Introduction. Despite reports of increased incidence of intrahepatic cholangiocarcinoma (iCCA) in the United States, the impact of age or influences of race and ethnicity are not clear. Disparities in iCCA outcomes across various population subgroups also are not readily recognized due to the rarity of this cancer. We examined ethnic, race, age, and gender variations in iCCA incidence and survival using data from the Surveillance, Epidemiology, and End Results Program (1995-2014). Materials and methods. We assessed age-adjusted incidence rates, average annual percentage change in incidence, and hazard ratios (HRs) with 95% confidence intervals (CIs) for all-cause and iCCA-specific mortality. Results. Overall, 11,127 cases of iCCA were identified, with an age-adjusted incidence rate of 0.92 per 100,000. The incidence rate increased twofold, from 0.49 per 100,000 in 1995 to 1.49 per 100,000 in 2014, with an average annual rate of increase of 5.49%. The iCCA incidence rate was higher among persons age 45 years or older than those younger than 45 years (1.71 vs. 0.07 per 100,000), among males than females (0.97 vs. 0.88 per 100,000) and among Hispanics than non-Hispanics (1.18 vs. 0.89 per 100,000). Compared to non-Hispanics, Hispanics had poorer 5-year all-cause mortality (HR = 1.11, 95%CI: 1.05–1.19) and poorer iCCA-specific mortality (HR = 1.15, 95%CI: 1.07–1.24). Survival rates were poor also for individuals age 45 years or older, men, Blacks, and American Indians/Alaska Natives. Conclusion. The results demonstrate ethnic, race, age and gender disparities in iCCA incidence and survival, and confirm continued increase in iCCA incidence in the United States.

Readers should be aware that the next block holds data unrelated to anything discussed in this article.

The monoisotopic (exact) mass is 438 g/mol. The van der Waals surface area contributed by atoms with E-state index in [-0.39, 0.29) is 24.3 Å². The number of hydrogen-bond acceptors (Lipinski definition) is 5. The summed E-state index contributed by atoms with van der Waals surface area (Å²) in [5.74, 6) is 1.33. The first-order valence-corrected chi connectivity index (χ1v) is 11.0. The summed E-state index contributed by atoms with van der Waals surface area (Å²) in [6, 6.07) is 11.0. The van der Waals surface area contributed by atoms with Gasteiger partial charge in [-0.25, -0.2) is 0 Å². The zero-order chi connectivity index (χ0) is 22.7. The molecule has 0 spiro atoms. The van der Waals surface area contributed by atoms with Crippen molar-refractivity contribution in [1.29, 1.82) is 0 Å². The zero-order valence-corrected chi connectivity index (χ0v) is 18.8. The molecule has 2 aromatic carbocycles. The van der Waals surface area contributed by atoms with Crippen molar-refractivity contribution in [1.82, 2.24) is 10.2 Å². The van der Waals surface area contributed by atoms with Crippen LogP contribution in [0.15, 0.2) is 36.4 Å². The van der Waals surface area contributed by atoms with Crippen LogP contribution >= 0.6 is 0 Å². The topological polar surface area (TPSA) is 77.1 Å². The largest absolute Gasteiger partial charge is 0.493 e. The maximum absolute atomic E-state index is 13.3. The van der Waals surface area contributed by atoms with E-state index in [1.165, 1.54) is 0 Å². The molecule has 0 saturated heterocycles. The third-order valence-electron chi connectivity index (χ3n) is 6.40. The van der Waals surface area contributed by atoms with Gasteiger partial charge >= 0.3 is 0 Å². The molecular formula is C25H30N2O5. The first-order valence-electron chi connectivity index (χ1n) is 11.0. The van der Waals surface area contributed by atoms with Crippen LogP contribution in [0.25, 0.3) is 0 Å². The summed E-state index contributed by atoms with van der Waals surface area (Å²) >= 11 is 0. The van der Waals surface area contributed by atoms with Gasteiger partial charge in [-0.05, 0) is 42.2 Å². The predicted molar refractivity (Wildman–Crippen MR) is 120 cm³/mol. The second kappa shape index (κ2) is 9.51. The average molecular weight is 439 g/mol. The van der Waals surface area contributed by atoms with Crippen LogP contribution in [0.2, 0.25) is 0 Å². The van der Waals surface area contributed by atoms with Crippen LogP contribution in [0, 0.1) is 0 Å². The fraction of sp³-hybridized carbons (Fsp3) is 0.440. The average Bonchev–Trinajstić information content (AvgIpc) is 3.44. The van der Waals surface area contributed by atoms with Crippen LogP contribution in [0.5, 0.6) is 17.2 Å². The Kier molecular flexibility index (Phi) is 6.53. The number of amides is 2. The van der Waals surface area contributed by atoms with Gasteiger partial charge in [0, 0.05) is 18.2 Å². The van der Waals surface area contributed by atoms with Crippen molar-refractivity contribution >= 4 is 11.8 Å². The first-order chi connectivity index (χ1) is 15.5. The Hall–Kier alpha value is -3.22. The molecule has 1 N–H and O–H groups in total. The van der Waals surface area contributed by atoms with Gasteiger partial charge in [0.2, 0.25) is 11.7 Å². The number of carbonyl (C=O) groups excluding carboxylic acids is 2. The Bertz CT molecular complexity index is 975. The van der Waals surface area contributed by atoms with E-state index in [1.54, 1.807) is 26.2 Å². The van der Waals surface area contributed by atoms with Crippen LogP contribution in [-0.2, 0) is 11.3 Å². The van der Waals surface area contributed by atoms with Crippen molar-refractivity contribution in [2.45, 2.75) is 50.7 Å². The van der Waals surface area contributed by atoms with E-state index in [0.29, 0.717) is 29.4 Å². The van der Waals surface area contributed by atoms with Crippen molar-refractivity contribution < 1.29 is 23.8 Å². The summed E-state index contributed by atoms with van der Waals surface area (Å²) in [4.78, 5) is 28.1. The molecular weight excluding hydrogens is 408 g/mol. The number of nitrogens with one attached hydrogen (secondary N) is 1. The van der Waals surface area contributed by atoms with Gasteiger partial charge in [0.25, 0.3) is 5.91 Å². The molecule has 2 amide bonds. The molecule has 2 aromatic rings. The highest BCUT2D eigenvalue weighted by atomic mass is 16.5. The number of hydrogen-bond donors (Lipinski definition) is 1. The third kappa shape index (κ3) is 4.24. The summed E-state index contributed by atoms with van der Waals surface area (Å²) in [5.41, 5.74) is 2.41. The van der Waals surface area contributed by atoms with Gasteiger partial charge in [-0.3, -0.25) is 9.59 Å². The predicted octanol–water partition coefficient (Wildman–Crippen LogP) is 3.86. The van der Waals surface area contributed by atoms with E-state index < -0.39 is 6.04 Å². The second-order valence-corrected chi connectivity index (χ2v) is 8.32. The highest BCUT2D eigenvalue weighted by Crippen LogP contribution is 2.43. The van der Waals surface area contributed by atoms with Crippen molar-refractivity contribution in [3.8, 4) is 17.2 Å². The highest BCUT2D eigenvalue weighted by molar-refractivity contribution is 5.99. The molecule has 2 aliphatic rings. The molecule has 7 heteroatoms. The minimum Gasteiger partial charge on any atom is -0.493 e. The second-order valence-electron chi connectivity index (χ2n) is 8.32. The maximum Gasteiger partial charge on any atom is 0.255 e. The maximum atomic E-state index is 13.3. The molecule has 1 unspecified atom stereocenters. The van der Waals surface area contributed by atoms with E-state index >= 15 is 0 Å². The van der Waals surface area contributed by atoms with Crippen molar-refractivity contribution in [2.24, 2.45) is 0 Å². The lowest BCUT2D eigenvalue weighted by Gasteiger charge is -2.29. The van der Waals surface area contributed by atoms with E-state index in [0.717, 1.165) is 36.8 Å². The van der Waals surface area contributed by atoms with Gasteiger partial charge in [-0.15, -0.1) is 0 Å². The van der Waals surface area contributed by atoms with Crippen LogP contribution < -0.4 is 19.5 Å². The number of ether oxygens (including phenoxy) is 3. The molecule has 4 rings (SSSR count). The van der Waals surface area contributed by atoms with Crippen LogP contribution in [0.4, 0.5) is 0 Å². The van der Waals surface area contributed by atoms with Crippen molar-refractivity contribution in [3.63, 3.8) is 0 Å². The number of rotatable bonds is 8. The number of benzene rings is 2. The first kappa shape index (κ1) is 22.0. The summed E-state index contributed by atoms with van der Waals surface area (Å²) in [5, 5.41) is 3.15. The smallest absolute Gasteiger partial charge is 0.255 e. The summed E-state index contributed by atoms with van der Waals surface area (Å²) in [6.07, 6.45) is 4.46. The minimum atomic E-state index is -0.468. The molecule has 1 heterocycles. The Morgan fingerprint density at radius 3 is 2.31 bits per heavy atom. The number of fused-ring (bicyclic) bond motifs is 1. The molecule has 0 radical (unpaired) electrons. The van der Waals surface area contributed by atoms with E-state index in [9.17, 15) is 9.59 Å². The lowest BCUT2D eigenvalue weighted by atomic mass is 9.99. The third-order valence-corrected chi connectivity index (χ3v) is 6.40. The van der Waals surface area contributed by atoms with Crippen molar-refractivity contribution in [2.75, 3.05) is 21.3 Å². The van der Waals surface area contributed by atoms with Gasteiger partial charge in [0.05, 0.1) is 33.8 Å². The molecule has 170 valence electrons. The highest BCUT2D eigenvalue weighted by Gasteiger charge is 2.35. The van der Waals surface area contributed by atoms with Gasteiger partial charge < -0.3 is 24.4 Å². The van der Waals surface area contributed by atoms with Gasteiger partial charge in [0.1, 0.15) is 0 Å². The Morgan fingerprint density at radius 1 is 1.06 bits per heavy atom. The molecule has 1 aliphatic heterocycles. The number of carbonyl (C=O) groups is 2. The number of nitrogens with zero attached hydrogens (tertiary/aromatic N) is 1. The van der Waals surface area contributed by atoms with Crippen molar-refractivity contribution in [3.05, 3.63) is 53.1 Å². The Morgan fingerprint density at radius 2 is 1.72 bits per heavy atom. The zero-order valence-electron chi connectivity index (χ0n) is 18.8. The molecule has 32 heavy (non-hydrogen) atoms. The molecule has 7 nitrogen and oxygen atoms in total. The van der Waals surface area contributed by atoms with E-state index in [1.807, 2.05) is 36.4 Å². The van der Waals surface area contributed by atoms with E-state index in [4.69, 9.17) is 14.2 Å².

- Intrahepatic cholangiocarcinoma
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